Latest-generation DNA sequencing technology helped scientists achieve this feat
This spring, a particularly interesting milestone on the road to genetic medicine was achieved. The genome of Neanderthal man has been sequenced at the 1X level. It is a remarkable accomplishment by scientists from both the Max Planck Institute for Evolutionary Anthropology in Leipzig, Germany, and 454 Life Sciences Inc. , a division of Roche Holdings.
The final Neanderthal draft sequence is made up of three billion bases of Neanderthal DNA. This represents an estimated two-thirds of the entire genome. A research team has been assembled to evaluate and analyze the Neanderthal genome. Their findings may be published by the end of the year.
The goal of this project is to advance the understanding of human evolutionary history. Last year, as a first step to sequencing the entire Neanderthal genome, the Neanderthal Genome Project announced that it had mapped a complete Neanderthal mitochondrial (mtDNA) genome sequence, using DNA reconstructed from a 38,000-year old Neanderthal bone fragment excavated in Croatia in 1980. The scientists have also finished an 18-fold draft sequence of the Bonobo Chimpanzee.
Scientists expect to locate regions in the genome which indicate how humans underwent rapid evolution since the split from Neanderthals. The Bonobo chimpanzee reference genome sequences will help in this comparison. Scientists report that their assessment of the number of nucleotide differences of the mitochondrial DNA puts the date of divergence between human and Neanderthal mtDNAs at 660,000 years ago (+/- 140,000 years).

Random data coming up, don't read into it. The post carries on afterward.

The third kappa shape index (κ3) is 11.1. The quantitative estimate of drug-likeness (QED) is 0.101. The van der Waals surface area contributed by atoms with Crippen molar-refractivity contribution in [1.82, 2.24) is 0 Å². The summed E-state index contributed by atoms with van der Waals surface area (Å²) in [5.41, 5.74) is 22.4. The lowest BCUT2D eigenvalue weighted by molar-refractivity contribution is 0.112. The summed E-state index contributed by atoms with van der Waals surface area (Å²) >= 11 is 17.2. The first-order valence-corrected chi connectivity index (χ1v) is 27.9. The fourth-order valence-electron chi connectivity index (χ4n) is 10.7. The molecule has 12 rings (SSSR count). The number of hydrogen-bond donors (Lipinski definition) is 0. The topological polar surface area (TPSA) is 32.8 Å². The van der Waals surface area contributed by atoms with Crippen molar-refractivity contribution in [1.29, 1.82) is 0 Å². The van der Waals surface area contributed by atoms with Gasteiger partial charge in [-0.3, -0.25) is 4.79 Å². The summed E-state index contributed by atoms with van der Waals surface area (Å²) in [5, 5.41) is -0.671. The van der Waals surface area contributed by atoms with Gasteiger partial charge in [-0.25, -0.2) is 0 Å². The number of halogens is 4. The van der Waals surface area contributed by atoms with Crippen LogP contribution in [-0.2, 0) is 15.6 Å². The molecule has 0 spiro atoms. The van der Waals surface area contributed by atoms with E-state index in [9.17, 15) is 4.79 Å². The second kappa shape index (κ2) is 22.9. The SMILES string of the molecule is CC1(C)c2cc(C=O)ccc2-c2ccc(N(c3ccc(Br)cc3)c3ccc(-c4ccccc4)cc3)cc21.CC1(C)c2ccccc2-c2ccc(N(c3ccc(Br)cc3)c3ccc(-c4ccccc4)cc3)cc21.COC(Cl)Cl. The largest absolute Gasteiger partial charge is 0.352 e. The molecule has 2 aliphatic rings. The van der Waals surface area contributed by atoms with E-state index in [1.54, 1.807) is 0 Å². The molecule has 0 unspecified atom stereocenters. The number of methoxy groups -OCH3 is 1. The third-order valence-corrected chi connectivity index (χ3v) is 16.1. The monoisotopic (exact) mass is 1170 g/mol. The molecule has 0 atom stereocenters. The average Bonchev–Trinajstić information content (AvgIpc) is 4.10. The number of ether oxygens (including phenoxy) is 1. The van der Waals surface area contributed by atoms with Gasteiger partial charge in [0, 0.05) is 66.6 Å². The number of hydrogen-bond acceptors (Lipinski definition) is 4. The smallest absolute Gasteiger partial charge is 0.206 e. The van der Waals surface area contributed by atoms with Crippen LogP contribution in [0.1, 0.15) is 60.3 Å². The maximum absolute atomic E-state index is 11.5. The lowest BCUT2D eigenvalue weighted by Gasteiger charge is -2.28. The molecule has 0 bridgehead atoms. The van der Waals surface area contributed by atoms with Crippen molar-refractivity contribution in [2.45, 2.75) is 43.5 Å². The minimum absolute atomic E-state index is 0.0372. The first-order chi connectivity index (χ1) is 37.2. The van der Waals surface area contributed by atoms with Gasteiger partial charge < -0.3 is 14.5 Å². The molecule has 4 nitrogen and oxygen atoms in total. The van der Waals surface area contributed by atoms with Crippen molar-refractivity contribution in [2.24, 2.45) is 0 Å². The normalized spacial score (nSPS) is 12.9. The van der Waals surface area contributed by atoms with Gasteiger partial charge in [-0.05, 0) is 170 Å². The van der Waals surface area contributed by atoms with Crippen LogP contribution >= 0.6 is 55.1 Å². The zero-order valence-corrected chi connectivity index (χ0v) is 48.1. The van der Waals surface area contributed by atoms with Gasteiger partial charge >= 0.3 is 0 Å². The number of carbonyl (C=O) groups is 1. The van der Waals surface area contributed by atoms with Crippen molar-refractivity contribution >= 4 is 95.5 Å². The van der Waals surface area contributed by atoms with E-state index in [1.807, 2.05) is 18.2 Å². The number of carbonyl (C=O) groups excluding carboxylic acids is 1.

454 Life Sciences participated in the Neanderthal Genome Project as a way to demonstrate the capabilities of its DNA sequencing technology. One major challenge was the highly-degraded and contaminated genetic material. Another was the limited amount of fossil DNA available for use in the study.
For clinical laboratory managers and pathologists, the ability to sequence DNA recovered from Neanderthal fossils demonstrates how rapidly molecular technologies are improving. Sequencing speeds are accelerating while sequencing costs are steadily dropping. Along with these additional capabilities, the ability to sequence less-than-perfect DNA specimens is continually improving.
But there is more to this story than just innovations to molecular technologies. The scientific knowledge gained in studying the evolution of the human genome will result in new knowledge that will find its way into in vitro diagnostics (IVD) and clinical practice. It is ironic that insights gained from sequencing the Neanderthal genome may contribute to improved clinical outcomes for modern man!